SGLT2 Inhibition Increases Fasting Glucagon but Does Not Restore the Counterregulatory Hormone Response to Hypoglycemia in Participants with Type 1 Diabetes
figureposted on 02.12.2021, 16:16 by Schafer C. Boeder, Justin M. Gregory, Erin R. Giovannetti, Jeremy H. Pettus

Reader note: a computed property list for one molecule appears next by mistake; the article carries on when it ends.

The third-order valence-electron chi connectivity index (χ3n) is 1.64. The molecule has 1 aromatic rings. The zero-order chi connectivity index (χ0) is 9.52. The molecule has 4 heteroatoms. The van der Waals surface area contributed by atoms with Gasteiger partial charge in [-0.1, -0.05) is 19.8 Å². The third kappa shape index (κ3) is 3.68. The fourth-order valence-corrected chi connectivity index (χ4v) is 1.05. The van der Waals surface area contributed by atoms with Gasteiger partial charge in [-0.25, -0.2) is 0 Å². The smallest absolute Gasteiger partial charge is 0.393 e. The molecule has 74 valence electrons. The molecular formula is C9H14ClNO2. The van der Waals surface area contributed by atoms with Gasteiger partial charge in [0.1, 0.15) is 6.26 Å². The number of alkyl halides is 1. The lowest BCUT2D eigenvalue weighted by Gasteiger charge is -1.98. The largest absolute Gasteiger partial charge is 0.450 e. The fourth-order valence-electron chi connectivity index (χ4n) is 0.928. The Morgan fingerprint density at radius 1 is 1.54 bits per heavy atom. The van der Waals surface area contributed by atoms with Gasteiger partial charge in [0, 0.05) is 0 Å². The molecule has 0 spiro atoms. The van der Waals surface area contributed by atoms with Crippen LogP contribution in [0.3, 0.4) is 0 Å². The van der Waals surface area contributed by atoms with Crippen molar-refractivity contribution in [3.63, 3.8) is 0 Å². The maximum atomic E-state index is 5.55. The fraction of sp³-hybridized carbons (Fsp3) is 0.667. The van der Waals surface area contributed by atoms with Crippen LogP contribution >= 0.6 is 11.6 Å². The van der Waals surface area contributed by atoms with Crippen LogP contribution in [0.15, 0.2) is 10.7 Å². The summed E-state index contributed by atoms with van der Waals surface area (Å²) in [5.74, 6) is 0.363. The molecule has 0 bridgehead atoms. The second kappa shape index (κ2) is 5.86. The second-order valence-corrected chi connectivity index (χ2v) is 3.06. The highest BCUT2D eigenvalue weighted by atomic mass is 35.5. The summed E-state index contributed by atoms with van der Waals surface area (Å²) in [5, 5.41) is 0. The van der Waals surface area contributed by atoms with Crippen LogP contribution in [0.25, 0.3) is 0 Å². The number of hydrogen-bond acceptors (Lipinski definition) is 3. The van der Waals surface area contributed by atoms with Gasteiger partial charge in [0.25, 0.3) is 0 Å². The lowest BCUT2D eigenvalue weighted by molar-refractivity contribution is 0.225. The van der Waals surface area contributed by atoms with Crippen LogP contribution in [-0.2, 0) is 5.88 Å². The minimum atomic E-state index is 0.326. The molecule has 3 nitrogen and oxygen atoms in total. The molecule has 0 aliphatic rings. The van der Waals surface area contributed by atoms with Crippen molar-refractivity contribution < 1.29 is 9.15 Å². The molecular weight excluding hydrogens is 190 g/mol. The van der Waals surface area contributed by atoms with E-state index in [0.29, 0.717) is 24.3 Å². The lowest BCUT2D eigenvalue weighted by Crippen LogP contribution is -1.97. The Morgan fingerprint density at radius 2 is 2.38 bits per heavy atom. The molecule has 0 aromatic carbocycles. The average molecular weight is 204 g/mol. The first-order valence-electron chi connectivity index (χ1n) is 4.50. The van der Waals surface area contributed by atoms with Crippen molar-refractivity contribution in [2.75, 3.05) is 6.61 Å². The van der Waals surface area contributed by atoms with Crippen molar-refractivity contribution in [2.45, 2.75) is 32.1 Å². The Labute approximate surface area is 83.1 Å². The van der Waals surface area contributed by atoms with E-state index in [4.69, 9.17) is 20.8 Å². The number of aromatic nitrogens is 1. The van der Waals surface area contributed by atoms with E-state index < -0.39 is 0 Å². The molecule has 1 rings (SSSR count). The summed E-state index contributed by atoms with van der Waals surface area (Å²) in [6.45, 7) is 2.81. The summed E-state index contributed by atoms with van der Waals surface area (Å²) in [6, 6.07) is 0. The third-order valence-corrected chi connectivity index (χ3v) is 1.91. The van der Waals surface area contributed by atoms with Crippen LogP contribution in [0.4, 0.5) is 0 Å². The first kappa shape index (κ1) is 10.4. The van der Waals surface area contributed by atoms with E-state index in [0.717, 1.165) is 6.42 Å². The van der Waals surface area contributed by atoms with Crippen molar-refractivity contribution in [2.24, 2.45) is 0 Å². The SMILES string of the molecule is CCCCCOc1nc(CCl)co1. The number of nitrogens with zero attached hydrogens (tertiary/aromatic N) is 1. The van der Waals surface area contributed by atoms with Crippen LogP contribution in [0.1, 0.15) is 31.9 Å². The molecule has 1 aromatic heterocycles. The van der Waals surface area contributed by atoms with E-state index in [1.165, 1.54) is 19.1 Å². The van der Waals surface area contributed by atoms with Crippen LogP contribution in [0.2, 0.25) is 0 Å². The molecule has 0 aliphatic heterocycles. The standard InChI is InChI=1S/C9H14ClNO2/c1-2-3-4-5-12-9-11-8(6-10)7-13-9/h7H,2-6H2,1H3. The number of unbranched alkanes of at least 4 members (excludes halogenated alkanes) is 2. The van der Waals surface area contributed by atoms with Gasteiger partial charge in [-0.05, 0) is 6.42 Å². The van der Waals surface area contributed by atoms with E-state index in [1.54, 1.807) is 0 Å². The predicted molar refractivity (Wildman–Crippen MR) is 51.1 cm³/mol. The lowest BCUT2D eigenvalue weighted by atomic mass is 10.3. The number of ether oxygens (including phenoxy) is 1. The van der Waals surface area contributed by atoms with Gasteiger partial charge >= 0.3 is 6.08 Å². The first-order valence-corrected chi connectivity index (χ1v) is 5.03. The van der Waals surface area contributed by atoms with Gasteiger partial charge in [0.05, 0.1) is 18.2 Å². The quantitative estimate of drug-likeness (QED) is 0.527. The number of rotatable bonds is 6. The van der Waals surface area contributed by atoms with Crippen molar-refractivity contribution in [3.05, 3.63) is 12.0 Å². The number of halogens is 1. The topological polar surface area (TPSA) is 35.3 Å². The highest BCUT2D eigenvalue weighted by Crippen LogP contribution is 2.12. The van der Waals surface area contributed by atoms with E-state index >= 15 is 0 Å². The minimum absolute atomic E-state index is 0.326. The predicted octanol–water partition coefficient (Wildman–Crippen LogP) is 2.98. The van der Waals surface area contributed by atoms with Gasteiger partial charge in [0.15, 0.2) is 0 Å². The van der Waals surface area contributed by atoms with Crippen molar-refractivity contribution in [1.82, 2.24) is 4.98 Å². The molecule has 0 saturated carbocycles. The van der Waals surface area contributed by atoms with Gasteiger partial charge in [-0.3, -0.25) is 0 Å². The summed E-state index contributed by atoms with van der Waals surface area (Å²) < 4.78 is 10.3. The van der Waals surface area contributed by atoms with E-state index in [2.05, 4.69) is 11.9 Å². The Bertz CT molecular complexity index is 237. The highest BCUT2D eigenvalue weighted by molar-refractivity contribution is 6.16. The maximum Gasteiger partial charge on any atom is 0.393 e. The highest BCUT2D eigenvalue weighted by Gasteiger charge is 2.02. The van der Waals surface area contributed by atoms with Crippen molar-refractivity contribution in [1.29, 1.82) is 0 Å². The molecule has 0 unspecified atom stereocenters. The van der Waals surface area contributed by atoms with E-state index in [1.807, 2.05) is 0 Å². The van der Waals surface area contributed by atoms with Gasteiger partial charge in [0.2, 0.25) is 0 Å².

Individuals with type 1 diabetes have an impaired glucagon counterregulatory response to hypoglycemia. Sodium-glucose cotransporter (SGLT) inhibitors increase glucagon concentrations. We evaluated whether SGLT inhibition restores the glucagon counterregulatory hormone response to hypoglycemia. Adults with type 1 diabetes (n = 22) were treated with the SGLT2 inhibitor dapagliflozin (5 mg daily) or placebo for 4 weeks in a randomized, double-blind, crossover study. After each treatment phase, participants underwent a hyperinsulinemic hypoglycemic clamp. Basal glucagon concentrations were 32% higher following dapagliflozin versus placebo, with a median within-participant difference of 2.75 pg/mL (95% CI 1.38-12.6). However, increased basal glucagon levels did not correlate with decreased rates of hypoglycemia, and thus do not appear to be protective in avoiding hypoglycemia. During hypoglycemic clamp, SGLT2 inhibition did not change counterregulatory hormone concentrations, time to recovery from hypoglycemia, hypoglycemia symptoms, or cognitive function. Thus, despite raising basal glucagon concentrations, SGLT inhibitor treatment did not restore the impaired glucagon response to hypoglycemia. We propose that clinical reduction in hypoglycemia associated with these agents is a result of changes in diabetes care (e.g., lower insulin doses or improved glycemic variability) as opposed to a direct, physiologic effect of these medications on alpha cell function.